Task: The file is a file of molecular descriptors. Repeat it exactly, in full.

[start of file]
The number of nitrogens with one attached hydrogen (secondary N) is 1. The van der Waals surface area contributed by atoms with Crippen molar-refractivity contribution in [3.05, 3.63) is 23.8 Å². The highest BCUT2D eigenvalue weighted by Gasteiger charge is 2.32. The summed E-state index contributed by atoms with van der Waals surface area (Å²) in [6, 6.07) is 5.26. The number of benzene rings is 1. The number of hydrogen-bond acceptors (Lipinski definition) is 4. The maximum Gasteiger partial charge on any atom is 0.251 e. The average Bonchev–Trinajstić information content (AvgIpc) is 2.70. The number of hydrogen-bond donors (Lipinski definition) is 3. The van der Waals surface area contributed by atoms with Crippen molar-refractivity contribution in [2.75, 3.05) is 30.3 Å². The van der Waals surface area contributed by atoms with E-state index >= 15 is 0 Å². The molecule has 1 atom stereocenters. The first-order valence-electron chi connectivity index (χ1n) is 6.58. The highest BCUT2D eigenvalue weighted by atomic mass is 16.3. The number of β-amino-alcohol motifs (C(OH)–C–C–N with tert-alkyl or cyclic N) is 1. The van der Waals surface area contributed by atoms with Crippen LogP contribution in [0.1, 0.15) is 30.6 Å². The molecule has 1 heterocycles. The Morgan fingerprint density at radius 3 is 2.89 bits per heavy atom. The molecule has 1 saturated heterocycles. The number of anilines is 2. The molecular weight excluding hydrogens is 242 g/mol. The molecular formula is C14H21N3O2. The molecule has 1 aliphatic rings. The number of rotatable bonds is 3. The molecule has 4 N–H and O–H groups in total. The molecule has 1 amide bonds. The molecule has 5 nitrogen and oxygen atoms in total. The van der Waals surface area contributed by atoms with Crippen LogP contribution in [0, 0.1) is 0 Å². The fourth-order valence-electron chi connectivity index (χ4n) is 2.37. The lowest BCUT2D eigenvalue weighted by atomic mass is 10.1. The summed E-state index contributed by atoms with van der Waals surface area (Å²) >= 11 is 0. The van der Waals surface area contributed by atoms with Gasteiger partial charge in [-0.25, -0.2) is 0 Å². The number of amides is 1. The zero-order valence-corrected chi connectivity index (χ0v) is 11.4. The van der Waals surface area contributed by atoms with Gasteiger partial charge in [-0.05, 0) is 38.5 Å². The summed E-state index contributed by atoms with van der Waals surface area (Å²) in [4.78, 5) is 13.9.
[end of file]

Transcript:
The number of nitrogens with one attached hydrogen (secondary N) is 1. The van der Waals surface area contributed by atoms with Crippen molar-refractivity contribution in [3.05, 3.63) is 23.8 Å². The highest BCUT2D eigenvalue weighted by Gasteiger charge is 2.32. The summed E-state index contributed by atoms with van der Waals surface area (Å²) in [6, 6.07) is 5.26. The number of benzene rings is 1. The number of hydrogen-bond acceptors (Lipinski definition) is 4. The maximum Gasteiger partial charge on any atom is 0.251 e. The average Bonchev–Trinajstić information content (AvgIpc) is 2.70. The number of hydrogen-bond donors (Lipinski definition) is 3. The van der Waals surface area contributed by atoms with Crippen molar-refractivity contribution in [2.75, 3.05) is 30.3 Å². The van der Waals surface area contributed by atoms with E-state index >= 15 is 0 Å². The molecule has 1 atom stereocenters. The first-order valence-electron chi connectivity index (χ1n) is 6.58. The highest BCUT2D eigenvalue weighted by atomic mass is 16.3. The number of β-amino-alcohol motifs (C(OH)–C–C–N with tert-alkyl or cyclic N) is 1. The van der Waals surface area contributed by atoms with Crippen LogP contribution in [0.1, 0.15) is 30.6 Å². The molecule has 1 heterocycles. The Morgan fingerprint density at radius 3 is 2.89 bits per heavy atom. The molecule has 1 saturated heterocycles. The number of anilines is 2. The molecular weight excluding hydrogens is 242 g/mol. The molecular formula is C14H21N3O2. The molecule has 1 aliphatic rings. The number of rotatable bonds is 3. The molecule has 4 N–H and O–H groups in total. The molecule has 1 amide bonds. The molecule has 5 nitrogen and oxygen atoms in total. The van der Waals surface area contributed by atoms with Crippen LogP contribution in [0, 0.1) is 0 Å². The fourth-order valence-electron chi connectivity index (χ4n) is 2.37. The lowest BCUT2D eigenvalue weighted by atomic mass is 10.1. The summed E-state index contributed by atoms with van der Waals surface area (Å²) >= 11 is 0. The van der Waals surface area contributed by atoms with Gasteiger partial charge in [-0.25, -0.2) is 0 Å². The number of amides is 1. The zero-order valence-corrected chi connectivity index (χ0v) is 11.4. The van der Waals surface area contributed by atoms with Gasteiger partial charge in [-0.05, 0) is 38.5 Å². The summed E-state index contributed by atoms with van der Waals surface area (Å²) in [4.78, 5) is 13.9.